Objective
The aim of this study was to determine the c-Met expression pattern and the protein expression level in selected malignant cutaneous tumors.
Methods
G361 cells (malignant melanoma cell line) and A431 cells (squamous cell carcinoma cell line) were cultured and analyzed, using immunoprecipitation and Western blot analysis, for expression of c-Met. Additionally, 16 separate specimens of malignant melanomas (MMs), 16 squamous cell carcinomas (SCCs), 16 basal cell carcinomas (BCCs) and 16 normal tissues were analyzed for the expression of c-Met using immunohistochemical studies.
Results
Based on cultured cell immunoprecipitation and Western blot analysis, both A431 cells and G361 cells expressed c-Met, however, c-Met was expressed substantially more in G361 cells. Immunohistochemical examination of c-Met showed that it was over-expressed in all malignant skin cancers. In addition, c-Met expression was more increased in MM compared to other cancers.
Conclusion
In our study, c-Met is involved in malignant skin cancer development and the level of its expression is thought to be related to the degree of malignancy in melanoma cancers.
doi:10.5021/ad.2011.23.1.33
PMCID: PMC3119996  PMID: 21738360
c-Met expression; Hepatocyte growth factor (HGF); Skin cancers
17.  Chemokine Receptor CCR3 Expression in Malignant Cutaneous Tumors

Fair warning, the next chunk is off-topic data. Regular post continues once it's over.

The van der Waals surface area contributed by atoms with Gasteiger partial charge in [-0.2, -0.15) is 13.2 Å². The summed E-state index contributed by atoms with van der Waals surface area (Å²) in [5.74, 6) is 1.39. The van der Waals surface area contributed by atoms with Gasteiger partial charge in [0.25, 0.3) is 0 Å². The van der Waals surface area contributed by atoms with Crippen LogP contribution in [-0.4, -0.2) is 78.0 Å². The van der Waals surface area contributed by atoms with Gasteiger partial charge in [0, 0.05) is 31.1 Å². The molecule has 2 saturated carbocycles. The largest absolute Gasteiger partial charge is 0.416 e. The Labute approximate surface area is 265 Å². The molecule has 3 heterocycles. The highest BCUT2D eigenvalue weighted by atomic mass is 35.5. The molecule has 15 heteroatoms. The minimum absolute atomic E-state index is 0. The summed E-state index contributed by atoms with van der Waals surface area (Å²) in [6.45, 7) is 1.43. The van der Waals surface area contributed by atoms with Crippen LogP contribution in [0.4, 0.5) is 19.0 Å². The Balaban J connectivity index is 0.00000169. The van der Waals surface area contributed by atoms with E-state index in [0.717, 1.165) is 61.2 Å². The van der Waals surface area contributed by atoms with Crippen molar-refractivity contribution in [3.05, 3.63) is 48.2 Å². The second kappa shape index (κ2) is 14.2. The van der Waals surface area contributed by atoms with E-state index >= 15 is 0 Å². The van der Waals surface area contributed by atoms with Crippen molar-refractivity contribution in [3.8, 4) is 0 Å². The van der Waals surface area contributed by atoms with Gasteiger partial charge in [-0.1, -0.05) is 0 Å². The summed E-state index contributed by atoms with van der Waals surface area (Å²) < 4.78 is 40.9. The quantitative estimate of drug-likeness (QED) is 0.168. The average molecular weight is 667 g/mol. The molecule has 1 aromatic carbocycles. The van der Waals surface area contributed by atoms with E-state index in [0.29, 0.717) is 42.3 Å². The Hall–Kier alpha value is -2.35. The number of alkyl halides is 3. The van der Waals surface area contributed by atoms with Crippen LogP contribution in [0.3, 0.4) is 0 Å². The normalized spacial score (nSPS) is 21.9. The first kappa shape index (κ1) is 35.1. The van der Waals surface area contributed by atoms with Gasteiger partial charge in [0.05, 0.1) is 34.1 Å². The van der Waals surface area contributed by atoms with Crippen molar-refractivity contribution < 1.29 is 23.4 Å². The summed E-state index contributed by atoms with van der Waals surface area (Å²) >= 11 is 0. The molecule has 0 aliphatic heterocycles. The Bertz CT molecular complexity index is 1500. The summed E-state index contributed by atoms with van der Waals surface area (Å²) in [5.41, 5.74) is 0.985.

Annals of Dermatology  2010;22(4):412-417.
Background
Chemokines and their receptors are important players in tumorigenesis by facilitating tumor proliferation and metastasis. Little is known about the possible function of chemokine receptors in relation to the development and progression of malignant cutaneous tumors.
Objective
The aim of this study was to determine the chemokine receptor CCR3 expression pattern and the protein expression level in selected malignant cutaneous tumors.
Methods
Four types of cell lines (G361, A431, SK-MEL-2, SK-MEL-24) were analyzed, using Western blotting, for the expression of CCR3 protein. Immunohistochemical staining for CCR3 was done on 36 skin cancer tissue samples that included 16 squamous cell carcinomas (SCCs), 16 basal cell carcinomas (BCCs), 16 malignant melanomas (MMs) and 6 normal tissue samples.
Results
Western blot analysis showed that CCR3 protein was more expressed in the MM cell lines (G361, SK-MEL-2,SK-MEL-24) than that in the SCC cell line (A431), and the immunohistochemical analysis showed that CCR3 protein was overexpressed in MM and SCC, it was mildly expressed in BCC and it was hardly expressed in normal tissue.
Conclusion
This study demonstrated via immunochemistry that CCR3 was more expressed in MM, followed by SCC and BCC. The existence of CCR3 protein may enhance the tumorigenic potential of malignant cutaneous tumors.
doi:10.5021/ad.2010.22.4.412
PMCID: PMC2991717  PMID: 21165210
CC chemokine receptors; CCR3; Chemokine
18.  The Resting Brain: Unconstrained yet Reliable 
Cerebral Cortex (New York, NY)  2009;19(10):2209-2229.